Leslie S. Klinger is one of the world’s foremost authorities on the twin icons of the Victorian era, Sherlock Holmes and Dracula. He is the author if The New Annotated Dracula, winner of an Edgar award, and later this month will be teaching a course for UCLA Extension called “Dracula and His World.”
At least a rudimentary understanding of Victorian history is necessary to appreciate the contemporary readership for Dracula. By the beginning of Victoria’s reign in 1837, Britain was in the process of not only creating the Industrial Revolution but becoming the greatest industrialized nation in Europe. Spurred on by the acquisition of overseas territories, England witnessed an exponential burst of industrial growth. New, surprisingly complex forms of commerce arose, much of it as a response to the masses who suddenly swelled cities like Manchester, Birmingham, and London, creating sprawling urban centres where crime and poverty abounded.
By 1868, when Benjamin Disraeli became Prime Minister, Britain had unequivocally become the world’s most powerful nation, and Disraeli loudly and frequently advocated this expansion, epitomized by the coronation of Victoria, at his instigation, as Empress of India in 1876. Disraeli’s “imperialist” foreign policies were further justified by invoking generalizations partly derived from Darwin’s theory of evolution. The argument was that imperialism was a manifestation of what Kipling referred to as “the white man’s burden.” The Empire existed, argued its supporters, not for the benefit—economic, strategic, or otherwise—of Britain, but in order that “primitive” peoples, incapable of self-government, could, with British guidance, eventually become Christian and civilized. This mentality served to legitimize Britain’s acquisition of portions of central Africa and her domination, in concert with other European powers, of China and other parts of Asia.
In the Victorian age, the study of “natural philosophy” and “natural history” became “science,” and students, who, in an earlier time, had been exclusively gentlemen and clerical naturalists, became, after their course of study, professional scientists. In the general population, belief in natural laws and continuous progress began to grow, and there was frequent interaction among science, government, and industry. As science education was expanded and formalized, a fundamental transformation occurred in beliefs about nature and the place of humans in the universe. A revival of religious activity, largely unmatched since the days of the Puritans, swept England. This religious revival shaped that code of moral behaviour which became known as Victorianism. Above all, religion occupied a place in the public consciousness that it had not had a century before and did not retain in the twentieth century.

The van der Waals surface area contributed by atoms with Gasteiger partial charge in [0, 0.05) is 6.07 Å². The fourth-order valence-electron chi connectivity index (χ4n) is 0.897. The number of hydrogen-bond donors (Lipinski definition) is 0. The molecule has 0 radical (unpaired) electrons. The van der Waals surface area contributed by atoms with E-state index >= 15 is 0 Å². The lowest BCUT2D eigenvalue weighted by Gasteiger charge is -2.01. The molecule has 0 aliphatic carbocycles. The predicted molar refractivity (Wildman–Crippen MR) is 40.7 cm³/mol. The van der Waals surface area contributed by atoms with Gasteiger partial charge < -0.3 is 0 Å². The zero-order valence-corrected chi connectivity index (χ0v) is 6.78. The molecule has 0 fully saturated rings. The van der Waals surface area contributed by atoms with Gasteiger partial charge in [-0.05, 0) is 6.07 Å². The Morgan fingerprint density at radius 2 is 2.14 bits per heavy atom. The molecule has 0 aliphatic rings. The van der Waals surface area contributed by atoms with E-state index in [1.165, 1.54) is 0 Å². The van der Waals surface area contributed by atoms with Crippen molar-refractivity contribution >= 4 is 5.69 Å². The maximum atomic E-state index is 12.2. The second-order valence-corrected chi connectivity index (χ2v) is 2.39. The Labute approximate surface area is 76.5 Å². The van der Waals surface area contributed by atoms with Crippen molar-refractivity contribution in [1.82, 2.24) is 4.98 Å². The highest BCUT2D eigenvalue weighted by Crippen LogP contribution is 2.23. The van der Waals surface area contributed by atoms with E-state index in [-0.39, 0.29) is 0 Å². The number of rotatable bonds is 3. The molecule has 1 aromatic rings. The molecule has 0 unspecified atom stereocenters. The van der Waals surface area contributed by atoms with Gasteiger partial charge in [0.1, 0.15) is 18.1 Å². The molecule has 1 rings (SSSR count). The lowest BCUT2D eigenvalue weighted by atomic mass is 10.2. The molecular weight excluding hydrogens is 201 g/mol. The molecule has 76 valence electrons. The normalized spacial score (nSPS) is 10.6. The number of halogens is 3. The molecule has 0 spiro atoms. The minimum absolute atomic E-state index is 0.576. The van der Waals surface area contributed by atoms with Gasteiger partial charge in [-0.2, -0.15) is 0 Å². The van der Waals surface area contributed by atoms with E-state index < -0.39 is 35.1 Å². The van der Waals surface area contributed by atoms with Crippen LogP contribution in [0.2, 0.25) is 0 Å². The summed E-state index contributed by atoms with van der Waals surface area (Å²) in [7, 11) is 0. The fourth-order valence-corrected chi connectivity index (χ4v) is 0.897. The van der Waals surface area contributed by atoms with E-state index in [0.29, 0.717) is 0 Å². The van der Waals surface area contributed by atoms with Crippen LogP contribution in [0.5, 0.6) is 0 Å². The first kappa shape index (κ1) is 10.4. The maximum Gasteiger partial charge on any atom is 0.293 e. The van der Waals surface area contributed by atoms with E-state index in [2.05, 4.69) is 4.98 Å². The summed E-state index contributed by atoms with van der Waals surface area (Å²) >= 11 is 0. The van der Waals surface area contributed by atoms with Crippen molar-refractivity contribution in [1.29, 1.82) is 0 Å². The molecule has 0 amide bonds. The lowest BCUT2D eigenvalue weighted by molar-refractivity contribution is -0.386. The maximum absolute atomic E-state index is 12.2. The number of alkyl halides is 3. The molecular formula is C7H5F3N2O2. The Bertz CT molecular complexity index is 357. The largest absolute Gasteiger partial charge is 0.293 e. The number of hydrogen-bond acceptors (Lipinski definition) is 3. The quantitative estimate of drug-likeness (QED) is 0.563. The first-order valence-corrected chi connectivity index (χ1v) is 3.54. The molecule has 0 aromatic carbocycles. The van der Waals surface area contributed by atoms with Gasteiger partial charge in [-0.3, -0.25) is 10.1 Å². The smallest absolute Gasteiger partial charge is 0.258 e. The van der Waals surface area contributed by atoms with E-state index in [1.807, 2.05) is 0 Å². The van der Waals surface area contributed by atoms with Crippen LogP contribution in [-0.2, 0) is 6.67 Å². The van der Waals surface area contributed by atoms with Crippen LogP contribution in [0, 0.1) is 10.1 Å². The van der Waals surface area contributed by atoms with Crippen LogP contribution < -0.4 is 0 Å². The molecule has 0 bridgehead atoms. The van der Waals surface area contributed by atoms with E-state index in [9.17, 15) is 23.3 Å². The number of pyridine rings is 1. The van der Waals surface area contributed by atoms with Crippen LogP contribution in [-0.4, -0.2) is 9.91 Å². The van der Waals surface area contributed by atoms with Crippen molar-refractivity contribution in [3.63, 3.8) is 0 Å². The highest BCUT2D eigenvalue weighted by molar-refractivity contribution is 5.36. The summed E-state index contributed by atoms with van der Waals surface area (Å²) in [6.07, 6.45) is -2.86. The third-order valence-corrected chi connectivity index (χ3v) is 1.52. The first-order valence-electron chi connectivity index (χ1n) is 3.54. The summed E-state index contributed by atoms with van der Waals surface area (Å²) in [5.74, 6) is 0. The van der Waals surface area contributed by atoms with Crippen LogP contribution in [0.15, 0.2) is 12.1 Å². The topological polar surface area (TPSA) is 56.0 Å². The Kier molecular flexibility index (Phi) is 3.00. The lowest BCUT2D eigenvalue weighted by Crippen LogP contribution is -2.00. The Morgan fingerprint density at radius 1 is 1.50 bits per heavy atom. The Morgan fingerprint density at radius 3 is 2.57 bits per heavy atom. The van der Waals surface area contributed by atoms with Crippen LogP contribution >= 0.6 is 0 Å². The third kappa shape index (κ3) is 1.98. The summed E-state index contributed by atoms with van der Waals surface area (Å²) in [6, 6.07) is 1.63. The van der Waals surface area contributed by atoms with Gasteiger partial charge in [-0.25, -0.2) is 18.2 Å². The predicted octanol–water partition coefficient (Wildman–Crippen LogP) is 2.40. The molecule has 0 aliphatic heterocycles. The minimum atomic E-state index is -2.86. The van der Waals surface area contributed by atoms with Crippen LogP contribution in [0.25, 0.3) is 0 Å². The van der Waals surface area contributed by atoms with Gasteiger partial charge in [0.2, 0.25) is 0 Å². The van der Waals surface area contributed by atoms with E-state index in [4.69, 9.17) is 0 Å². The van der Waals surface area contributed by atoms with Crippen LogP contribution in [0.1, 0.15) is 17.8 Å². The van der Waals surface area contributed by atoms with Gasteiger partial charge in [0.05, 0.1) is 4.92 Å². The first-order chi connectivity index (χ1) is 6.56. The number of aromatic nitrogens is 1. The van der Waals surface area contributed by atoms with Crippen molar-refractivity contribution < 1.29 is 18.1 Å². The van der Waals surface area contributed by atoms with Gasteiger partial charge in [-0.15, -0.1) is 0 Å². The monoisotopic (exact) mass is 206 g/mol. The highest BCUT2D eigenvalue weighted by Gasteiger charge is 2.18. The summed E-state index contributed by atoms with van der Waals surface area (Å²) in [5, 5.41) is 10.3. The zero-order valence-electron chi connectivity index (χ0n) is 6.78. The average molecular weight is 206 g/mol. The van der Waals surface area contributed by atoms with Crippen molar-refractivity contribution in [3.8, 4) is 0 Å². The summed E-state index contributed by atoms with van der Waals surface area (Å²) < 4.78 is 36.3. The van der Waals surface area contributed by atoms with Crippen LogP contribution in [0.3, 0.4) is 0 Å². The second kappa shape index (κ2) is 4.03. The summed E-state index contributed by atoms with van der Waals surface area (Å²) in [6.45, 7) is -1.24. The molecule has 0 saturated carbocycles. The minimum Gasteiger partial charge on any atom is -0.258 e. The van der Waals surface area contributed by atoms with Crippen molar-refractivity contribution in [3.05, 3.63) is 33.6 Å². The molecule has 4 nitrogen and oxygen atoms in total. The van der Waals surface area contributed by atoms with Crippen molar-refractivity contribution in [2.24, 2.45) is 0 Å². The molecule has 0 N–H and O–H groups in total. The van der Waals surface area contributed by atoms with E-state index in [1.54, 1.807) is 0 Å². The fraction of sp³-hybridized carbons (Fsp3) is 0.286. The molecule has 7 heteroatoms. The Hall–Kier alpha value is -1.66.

The end of the Victorian age brought a variety of literature to the public. Robert Louis Stevenson’s The Master of Ballantrae (1889), several novels of J. M. Barrie (who later wrote Peter Pan), Hall Caine’s The Bondman (1890), Oscar Wilde’s The Picture of Dorian Gray (1890) and several of Wilde’s plays, Arthur Conan Doyle’s The Adventures of Sherlock Holmes (1891) and The Memoirs of Sherlock Holmes (1893), many works of Rudyard Kipling, and H.G. Wells’s The Time Machine (1895) and The Invisible Man (1897) all caught the public’s eye, to greater or lesser degrees. American works such as Mark Twain’s A Connecticut Yankee in King Arthur’s Court (1889) also drew attention.
A runaway “best-seller” of the decade was George du Maurier’s Trilby (1894), a novel that, with its striking central image of a swooning young woman, bears some similarities to Stoker’s narrative.5 Although little read today, the book told of a young artist and his model, Trilby, who are lovers but separated by social class. When the artist leaves her, she falls under the influence of Svengali, a psychically vampiric impresario and hypnotist, who moulds her into a great singer, “La Svengali.” However, she is only able to—and is compelled to—sing in his trances. When Svengali himself dies, she appears to be freed, but a picture of him causes her to mechanically sing again, and she dies.
Upon publication, the novel caused a sensation in Britain and America. In its first year of publication, it sold 200,000 copies in America alone, and the term “Svengali” came to be applied to any hypnotist. The book was turned into a popular play, revivified the allure of la vie bohème, last glorified in Henri Murger’s Scènes de la vie bohème (1851), and probably sparked interest in Puccini’s 1896 opera La Bohème.
Dracula is in many ways a book of its time. It reflects the Victorian fascination with the supernatural and the rising interest in Spiritualism and the nature of death. Its tale of the invasion of England by a dangerous foreigner mirrors larger concerns about Eastern European immigrants and the Irish question. The women of Dracula exemplify the Victorians’ struggle with the role of women, with Lucy embodying the traditional role and Mina the changing role. The narrative also depicts the confrontation between science and invention, in the form of typewriters, phonographs, cameras, telegraphs, the railroads, and the like, versus the superstitions and traditions of prior years. For a picture of the late Victorian period and its turmoil, Dracula encapsulates nearly every issue of the idea in its shocking story.